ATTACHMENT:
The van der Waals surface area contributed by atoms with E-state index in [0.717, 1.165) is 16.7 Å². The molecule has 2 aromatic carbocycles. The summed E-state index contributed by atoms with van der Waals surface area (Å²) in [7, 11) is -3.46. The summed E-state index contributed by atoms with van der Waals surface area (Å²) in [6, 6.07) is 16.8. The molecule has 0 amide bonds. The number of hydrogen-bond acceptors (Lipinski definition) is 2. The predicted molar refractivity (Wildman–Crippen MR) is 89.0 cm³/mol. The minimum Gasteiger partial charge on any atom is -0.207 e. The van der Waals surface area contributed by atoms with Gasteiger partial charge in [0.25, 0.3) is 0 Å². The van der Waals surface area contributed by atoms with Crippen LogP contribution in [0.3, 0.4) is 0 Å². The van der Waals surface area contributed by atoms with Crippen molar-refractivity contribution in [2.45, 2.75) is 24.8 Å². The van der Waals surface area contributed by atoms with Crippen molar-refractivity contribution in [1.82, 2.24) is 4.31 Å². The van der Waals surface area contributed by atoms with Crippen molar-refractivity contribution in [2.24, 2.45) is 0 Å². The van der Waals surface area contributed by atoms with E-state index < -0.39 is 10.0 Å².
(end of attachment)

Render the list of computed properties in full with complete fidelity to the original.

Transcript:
The van der Waals surface area contributed by atoms with E-state index in [0.717, 1.165) is 16.7 Å². The molecule has 2 aromatic carbocycles. The summed E-state index contributed by atoms with van der Waals surface area (Å²) in [7, 11) is -3.46. The summed E-state index contributed by atoms with van der Waals surface area (Å²) in [6, 6.07) is 16.8. The molecule has 0 amide bonds. The number of hydrogen-bond acceptors (Lipinski definition) is 2. The predicted molar refractivity (Wildman–Crippen MR) is 89.0 cm³/mol. The minimum Gasteiger partial charge on any atom is -0.207 e. The van der Waals surface area contributed by atoms with Gasteiger partial charge in [0.25, 0.3) is 0 Å². The van der Waals surface area contributed by atoms with Crippen LogP contribution in [0.3, 0.4) is 0 Å². The van der Waals surface area contributed by atoms with Crippen molar-refractivity contribution in [2.45, 2.75) is 24.8 Å². The van der Waals surface area contributed by atoms with Crippen molar-refractivity contribution in [1.82, 2.24) is 4.31 Å². The van der Waals surface area contributed by atoms with Crippen molar-refractivity contribution in [2.24, 2.45) is 0 Å². The van der Waals surface area contributed by atoms with E-state index < -0.39 is 10.0 Å².